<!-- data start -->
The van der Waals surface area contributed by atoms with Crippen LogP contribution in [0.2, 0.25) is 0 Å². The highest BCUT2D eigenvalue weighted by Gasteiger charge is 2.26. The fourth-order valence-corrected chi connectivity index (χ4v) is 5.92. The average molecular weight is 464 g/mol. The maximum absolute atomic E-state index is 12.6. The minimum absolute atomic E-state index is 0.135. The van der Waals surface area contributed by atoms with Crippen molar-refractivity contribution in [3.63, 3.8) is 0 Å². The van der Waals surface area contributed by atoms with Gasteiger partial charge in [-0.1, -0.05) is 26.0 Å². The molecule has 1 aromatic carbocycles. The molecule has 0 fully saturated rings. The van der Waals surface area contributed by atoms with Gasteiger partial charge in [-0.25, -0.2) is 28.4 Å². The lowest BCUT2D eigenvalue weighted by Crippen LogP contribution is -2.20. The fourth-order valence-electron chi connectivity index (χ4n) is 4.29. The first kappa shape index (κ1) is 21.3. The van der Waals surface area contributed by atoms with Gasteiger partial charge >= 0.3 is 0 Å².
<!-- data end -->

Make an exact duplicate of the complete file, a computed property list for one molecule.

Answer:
The van der Waals surface area contributed by atoms with Crippen LogP contribution in [0.2, 0.25) is 0 Å². The highest BCUT2D eigenvalue weighted by Gasteiger charge is 2.26. The fourth-order valence-corrected chi connectivity index (χ4v) is 5.92. The average molecular weight is 464 g/mol. The maximum absolute atomic E-state index is 12.6. The minimum absolute atomic E-state index is 0.135. The van der Waals surface area contributed by atoms with Crippen molar-refractivity contribution in [3.63, 3.8) is 0 Å². The van der Waals surface area contributed by atoms with Gasteiger partial charge in [-0.1, -0.05) is 26.0 Å². The molecule has 1 aromatic carbocycles. The molecule has 0 fully saturated rings. The van der Waals surface area contributed by atoms with Gasteiger partial charge in [-0.25, -0.2) is 28.4 Å². The lowest BCUT2D eigenvalue weighted by Crippen LogP contribution is -2.20. The fourth-order valence-electron chi connectivity index (χ4n) is 4.29. The first kappa shape index (κ1) is 21.3. The van der Waals surface area contributed by atoms with Gasteiger partial charge >= 0.3 is 0 Å².